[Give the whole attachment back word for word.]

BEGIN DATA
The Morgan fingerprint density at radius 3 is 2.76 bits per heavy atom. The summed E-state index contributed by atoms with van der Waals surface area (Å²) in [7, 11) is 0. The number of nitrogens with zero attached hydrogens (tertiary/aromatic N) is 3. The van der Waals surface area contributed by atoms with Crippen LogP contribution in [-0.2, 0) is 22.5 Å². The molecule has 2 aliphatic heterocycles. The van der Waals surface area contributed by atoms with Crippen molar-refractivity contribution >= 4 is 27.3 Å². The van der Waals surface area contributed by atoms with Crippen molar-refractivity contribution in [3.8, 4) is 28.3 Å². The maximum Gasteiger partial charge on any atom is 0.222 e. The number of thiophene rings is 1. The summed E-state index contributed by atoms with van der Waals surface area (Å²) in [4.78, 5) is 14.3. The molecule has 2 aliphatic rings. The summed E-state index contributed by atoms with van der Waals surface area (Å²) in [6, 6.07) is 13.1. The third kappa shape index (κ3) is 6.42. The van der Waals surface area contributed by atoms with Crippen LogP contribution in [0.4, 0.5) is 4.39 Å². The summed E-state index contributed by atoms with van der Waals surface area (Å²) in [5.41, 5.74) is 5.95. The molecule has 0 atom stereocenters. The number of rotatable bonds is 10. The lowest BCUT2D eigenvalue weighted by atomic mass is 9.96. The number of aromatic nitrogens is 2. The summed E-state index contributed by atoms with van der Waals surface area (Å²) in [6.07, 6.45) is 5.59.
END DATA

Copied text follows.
The Morgan fingerprint density at radius 3 is 2.76 bits per heavy atom. The summed E-state index contributed by atoms with van der Waals surface area (Å²) in [7, 11) is 0. The number of nitrogens with zero attached hydrogens (tertiary/aromatic N) is 3. The van der Waals surface area contributed by atoms with Crippen LogP contribution in [-0.2, 0) is 22.5 Å². The molecule has 2 aliphatic heterocycles. The van der Waals surface area contributed by atoms with Crippen molar-refractivity contribution >= 4 is 27.3 Å². The van der Waals surface area contributed by atoms with Crippen molar-refractivity contribution in [3.8, 4) is 28.3 Å². The maximum Gasteiger partial charge on any atom is 0.222 e. The number of thiophene rings is 1. The summed E-state index contributed by atoms with van der Waals surface area (Å²) in [4.78, 5) is 14.3. The molecule has 2 aliphatic rings. The summed E-state index contributed by atoms with van der Waals surface area (Å²) in [6, 6.07) is 13.1. The third kappa shape index (κ3) is 6.42. The van der Waals surface area contributed by atoms with Crippen LogP contribution in [0.4, 0.5) is 4.39 Å². The summed E-state index contributed by atoms with van der Waals surface area (Å²) in [5.41, 5.74) is 5.95. The molecule has 0 atom stereocenters. The number of rotatable bonds is 10. The lowest BCUT2D eigenvalue weighted by atomic mass is 9.96. The number of aromatic nitrogens is 2. The summed E-state index contributed by atoms with van der Waals surface area (Å²) in [6.07, 6.45) is 5.59.